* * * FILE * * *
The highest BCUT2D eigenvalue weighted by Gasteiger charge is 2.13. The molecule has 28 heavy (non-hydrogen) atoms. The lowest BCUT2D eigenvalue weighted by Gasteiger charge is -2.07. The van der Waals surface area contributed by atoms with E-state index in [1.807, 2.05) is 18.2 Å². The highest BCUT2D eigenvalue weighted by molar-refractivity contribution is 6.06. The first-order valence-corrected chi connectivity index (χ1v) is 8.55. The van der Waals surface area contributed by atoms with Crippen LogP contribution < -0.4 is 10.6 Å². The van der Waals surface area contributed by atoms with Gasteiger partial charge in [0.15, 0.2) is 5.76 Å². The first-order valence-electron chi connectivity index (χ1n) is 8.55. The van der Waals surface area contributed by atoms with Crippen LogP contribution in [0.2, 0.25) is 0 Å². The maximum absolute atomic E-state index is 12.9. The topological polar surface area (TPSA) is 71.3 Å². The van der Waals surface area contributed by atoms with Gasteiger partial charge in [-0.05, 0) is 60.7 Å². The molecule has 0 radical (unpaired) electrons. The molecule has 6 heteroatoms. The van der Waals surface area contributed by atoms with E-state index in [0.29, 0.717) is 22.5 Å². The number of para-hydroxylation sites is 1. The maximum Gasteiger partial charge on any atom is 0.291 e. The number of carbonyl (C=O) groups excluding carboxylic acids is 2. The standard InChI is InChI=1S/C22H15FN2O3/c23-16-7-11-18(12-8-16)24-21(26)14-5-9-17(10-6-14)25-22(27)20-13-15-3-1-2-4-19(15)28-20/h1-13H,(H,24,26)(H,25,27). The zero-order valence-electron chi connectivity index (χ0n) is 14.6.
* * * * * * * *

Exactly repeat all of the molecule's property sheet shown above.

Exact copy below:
The highest BCUT2D eigenvalue weighted by Gasteiger charge is 2.13. The molecule has 28 heavy (non-hydrogen) atoms. The lowest BCUT2D eigenvalue weighted by Gasteiger charge is -2.07. The van der Waals surface area contributed by atoms with E-state index in [1.807, 2.05) is 18.2 Å². The highest BCUT2D eigenvalue weighted by molar-refractivity contribution is 6.06. The first-order valence-corrected chi connectivity index (χ1v) is 8.55. The van der Waals surface area contributed by atoms with Crippen LogP contribution < -0.4 is 10.6 Å². The van der Waals surface area contributed by atoms with Gasteiger partial charge in [0.15, 0.2) is 5.76 Å². The first-order valence-electron chi connectivity index (χ1n) is 8.55. The van der Waals surface area contributed by atoms with Crippen LogP contribution in [0.2, 0.25) is 0 Å². The maximum absolute atomic E-state index is 12.9. The topological polar surface area (TPSA) is 71.3 Å². The van der Waals surface area contributed by atoms with Gasteiger partial charge in [-0.05, 0) is 60.7 Å². The molecule has 0 radical (unpaired) electrons. The molecule has 6 heteroatoms. The van der Waals surface area contributed by atoms with E-state index in [0.29, 0.717) is 22.5 Å². The number of para-hydroxylation sites is 1. The maximum Gasteiger partial charge on any atom is 0.291 e. The number of carbonyl (C=O) groups excluding carboxylic acids is 2. The standard InChI is InChI=1S/C22H15FN2O3/c23-16-7-11-18(12-8-16)24-21(26)14-5-9-17(10-6-14)25-22(27)20-13-15-3-1-2-4-19(15)28-20/h1-13H,(H,24,26)(H,25,27). The zero-order valence-electron chi connectivity index (χ0n) is 14.6.